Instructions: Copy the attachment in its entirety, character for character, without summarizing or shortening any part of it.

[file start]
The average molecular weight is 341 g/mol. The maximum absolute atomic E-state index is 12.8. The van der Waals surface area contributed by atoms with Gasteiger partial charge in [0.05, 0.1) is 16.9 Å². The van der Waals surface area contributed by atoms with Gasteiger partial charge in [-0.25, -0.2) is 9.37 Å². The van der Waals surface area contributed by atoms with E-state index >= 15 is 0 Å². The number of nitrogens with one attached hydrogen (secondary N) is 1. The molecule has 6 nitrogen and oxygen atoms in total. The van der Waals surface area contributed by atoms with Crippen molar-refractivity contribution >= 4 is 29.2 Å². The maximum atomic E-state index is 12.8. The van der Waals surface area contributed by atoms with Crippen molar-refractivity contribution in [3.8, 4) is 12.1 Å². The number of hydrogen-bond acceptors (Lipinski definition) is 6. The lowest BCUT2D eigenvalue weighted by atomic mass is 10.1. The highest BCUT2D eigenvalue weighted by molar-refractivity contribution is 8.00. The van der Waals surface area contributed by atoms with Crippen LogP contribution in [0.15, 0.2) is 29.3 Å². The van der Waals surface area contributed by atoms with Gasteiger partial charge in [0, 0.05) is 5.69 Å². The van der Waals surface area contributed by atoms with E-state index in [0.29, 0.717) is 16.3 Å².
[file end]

The average molecular weight is 341 g/mol. The maximum absolute atomic E-state index is 12.8. The van der Waals surface area contributed by atoms with Gasteiger partial charge in [0.05, 0.1) is 16.9 Å². The van der Waals surface area contributed by atoms with Gasteiger partial charge in [-0.25, -0.2) is 9.37 Å². The van der Waals surface area contributed by atoms with E-state index >= 15 is 0 Å². The number of nitrogens with one attached hydrogen (secondary N) is 1. The molecule has 6 nitrogen and oxygen atoms in total. The van der Waals surface area contributed by atoms with Crippen molar-refractivity contribution >= 4 is 29.2 Å². The maximum atomic E-state index is 12.8. The van der Waals surface area contributed by atoms with Crippen molar-refractivity contribution in [3.8, 4) is 12.1 Å². The number of hydrogen-bond acceptors (Lipinski definition) is 6. The lowest BCUT2D eigenvalue weighted by atomic mass is 10.1. The highest BCUT2D eigenvalue weighted by molar-refractivity contribution is 8.00. The van der Waals surface area contributed by atoms with Crippen LogP contribution in [0.15, 0.2) is 29.3 Å². The van der Waals surface area contributed by atoms with Gasteiger partial charge in [0, 0.05) is 5.69 Å². The van der Waals surface area contributed by atoms with E-state index in [0.29, 0.717) is 16.3 Å².